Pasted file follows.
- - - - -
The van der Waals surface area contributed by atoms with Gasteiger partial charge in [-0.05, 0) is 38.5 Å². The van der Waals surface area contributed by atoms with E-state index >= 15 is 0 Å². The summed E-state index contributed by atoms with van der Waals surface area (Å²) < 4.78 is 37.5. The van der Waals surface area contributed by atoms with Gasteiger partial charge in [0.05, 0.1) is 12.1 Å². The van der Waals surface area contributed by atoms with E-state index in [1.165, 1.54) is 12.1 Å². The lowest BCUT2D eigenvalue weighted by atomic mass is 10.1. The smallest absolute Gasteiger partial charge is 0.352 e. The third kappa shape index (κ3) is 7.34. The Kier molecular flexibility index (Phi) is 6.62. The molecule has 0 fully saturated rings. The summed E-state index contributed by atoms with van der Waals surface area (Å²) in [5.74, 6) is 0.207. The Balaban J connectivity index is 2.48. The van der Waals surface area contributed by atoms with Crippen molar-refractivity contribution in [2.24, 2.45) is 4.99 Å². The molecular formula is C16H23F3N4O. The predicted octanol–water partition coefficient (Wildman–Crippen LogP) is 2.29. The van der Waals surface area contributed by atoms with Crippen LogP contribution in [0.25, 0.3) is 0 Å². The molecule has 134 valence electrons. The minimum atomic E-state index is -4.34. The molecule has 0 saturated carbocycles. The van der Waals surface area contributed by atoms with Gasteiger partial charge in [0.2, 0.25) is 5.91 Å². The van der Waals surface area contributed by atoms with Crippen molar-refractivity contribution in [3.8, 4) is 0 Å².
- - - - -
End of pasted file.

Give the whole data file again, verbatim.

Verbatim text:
The van der Waals surface area contributed by atoms with Gasteiger partial charge in [-0.05, 0) is 38.5 Å². The van der Waals surface area contributed by atoms with E-state index >= 15 is 0 Å². The summed E-state index contributed by atoms with van der Waals surface area (Å²) < 4.78 is 37.5. The van der Waals surface area contributed by atoms with Gasteiger partial charge in [0.05, 0.1) is 12.1 Å². The van der Waals surface area contributed by atoms with E-state index in [1.165, 1.54) is 12.1 Å². The lowest BCUT2D eigenvalue weighted by atomic mass is 10.1. The smallest absolute Gasteiger partial charge is 0.352 e. The third kappa shape index (κ3) is 7.34. The Kier molecular flexibility index (Phi) is 6.62. The molecule has 0 fully saturated rings. The summed E-state index contributed by atoms with van der Waals surface area (Å²) in [5.74, 6) is 0.207. The Balaban J connectivity index is 2.48. The van der Waals surface area contributed by atoms with Crippen molar-refractivity contribution in [2.24, 2.45) is 4.99 Å². The molecular formula is C16H23F3N4O. The predicted octanol–water partition coefficient (Wildman–Crippen LogP) is 2.29. The van der Waals surface area contributed by atoms with Crippen LogP contribution in [0.25, 0.3) is 0 Å². The molecule has 134 valence electrons. The minimum atomic E-state index is -4.34. The molecule has 0 saturated carbocycles. The van der Waals surface area contributed by atoms with Gasteiger partial charge in [0.2, 0.25) is 5.91 Å². The van der Waals surface area contributed by atoms with Crippen molar-refractivity contribution in [3.8, 4) is 0 Å².